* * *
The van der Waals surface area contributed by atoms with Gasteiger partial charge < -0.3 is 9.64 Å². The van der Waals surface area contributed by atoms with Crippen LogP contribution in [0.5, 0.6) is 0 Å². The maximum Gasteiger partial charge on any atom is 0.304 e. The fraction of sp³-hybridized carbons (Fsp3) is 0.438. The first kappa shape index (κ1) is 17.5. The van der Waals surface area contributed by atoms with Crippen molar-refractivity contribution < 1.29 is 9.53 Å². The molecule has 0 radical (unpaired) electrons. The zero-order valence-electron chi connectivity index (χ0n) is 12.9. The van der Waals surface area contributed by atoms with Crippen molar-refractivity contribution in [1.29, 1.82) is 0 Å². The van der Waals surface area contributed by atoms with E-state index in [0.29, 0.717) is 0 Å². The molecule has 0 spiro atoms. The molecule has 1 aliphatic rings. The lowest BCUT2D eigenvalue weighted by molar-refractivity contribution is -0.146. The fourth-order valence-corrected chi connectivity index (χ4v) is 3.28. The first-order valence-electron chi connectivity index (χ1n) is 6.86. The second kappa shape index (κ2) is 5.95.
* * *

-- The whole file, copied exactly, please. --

The van der Waals surface area contributed by atoms with Gasteiger partial charge < -0.3 is 9.64 Å². The van der Waals surface area contributed by atoms with Crippen LogP contribution in [0.5, 0.6) is 0 Å². The maximum Gasteiger partial charge on any atom is 0.304 e. The fraction of sp³-hybridized carbons (Fsp3) is 0.438. The first kappa shape index (κ1) is 17.5. The van der Waals surface area contributed by atoms with Crippen molar-refractivity contribution < 1.29 is 9.53 Å². The molecule has 0 radical (unpaired) electrons. The zero-order valence-electron chi connectivity index (χ0n) is 12.9. The van der Waals surface area contributed by atoms with Crippen molar-refractivity contribution in [1.29, 1.82) is 0 Å². The van der Waals surface area contributed by atoms with E-state index in [0.29, 0.717) is 0 Å². The molecule has 0 spiro atoms. The molecule has 1 aliphatic rings. The lowest BCUT2D eigenvalue weighted by molar-refractivity contribution is -0.146. The fourth-order valence-corrected chi connectivity index (χ4v) is 3.28. The first-order valence-electron chi connectivity index (χ1n) is 6.86. The second kappa shape index (κ2) is 5.95.